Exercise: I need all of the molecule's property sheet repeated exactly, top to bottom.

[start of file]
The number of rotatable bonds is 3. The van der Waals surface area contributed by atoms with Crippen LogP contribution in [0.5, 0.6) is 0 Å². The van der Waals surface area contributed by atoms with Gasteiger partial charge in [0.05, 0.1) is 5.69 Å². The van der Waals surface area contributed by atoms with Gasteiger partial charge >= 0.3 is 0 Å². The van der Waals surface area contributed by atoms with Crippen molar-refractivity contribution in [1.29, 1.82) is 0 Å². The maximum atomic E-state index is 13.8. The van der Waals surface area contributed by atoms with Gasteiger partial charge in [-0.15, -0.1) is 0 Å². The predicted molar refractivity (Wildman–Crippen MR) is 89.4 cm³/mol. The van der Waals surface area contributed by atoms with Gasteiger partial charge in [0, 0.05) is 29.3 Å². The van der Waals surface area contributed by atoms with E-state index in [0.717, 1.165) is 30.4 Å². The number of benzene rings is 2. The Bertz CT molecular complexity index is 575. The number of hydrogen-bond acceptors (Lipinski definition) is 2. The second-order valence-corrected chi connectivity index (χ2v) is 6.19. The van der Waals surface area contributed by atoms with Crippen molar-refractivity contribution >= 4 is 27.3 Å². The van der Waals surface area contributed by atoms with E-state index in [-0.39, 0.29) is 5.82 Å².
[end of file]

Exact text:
The number of rotatable bonds is 3. The van der Waals surface area contributed by atoms with Crippen LogP contribution in [0.5, 0.6) is 0 Å². The van der Waals surface area contributed by atoms with Gasteiger partial charge in [0.05, 0.1) is 5.69 Å². The van der Waals surface area contributed by atoms with Gasteiger partial charge >= 0.3 is 0 Å². The van der Waals surface area contributed by atoms with Crippen molar-refractivity contribution in [1.29, 1.82) is 0 Å². The maximum atomic E-state index is 13.8. The van der Waals surface area contributed by atoms with Gasteiger partial charge in [-0.15, -0.1) is 0 Å². The predicted molar refractivity (Wildman–Crippen MR) is 89.4 cm³/mol. The van der Waals surface area contributed by atoms with Gasteiger partial charge in [0, 0.05) is 29.3 Å². The van der Waals surface area contributed by atoms with E-state index in [0.717, 1.165) is 30.4 Å². The number of benzene rings is 2. The Bertz CT molecular complexity index is 575. The number of hydrogen-bond acceptors (Lipinski definition) is 2. The second-order valence-corrected chi connectivity index (χ2v) is 6.19. The van der Waals surface area contributed by atoms with Crippen molar-refractivity contribution >= 4 is 27.3 Å². The van der Waals surface area contributed by atoms with E-state index in [-0.39, 0.29) is 5.82 Å².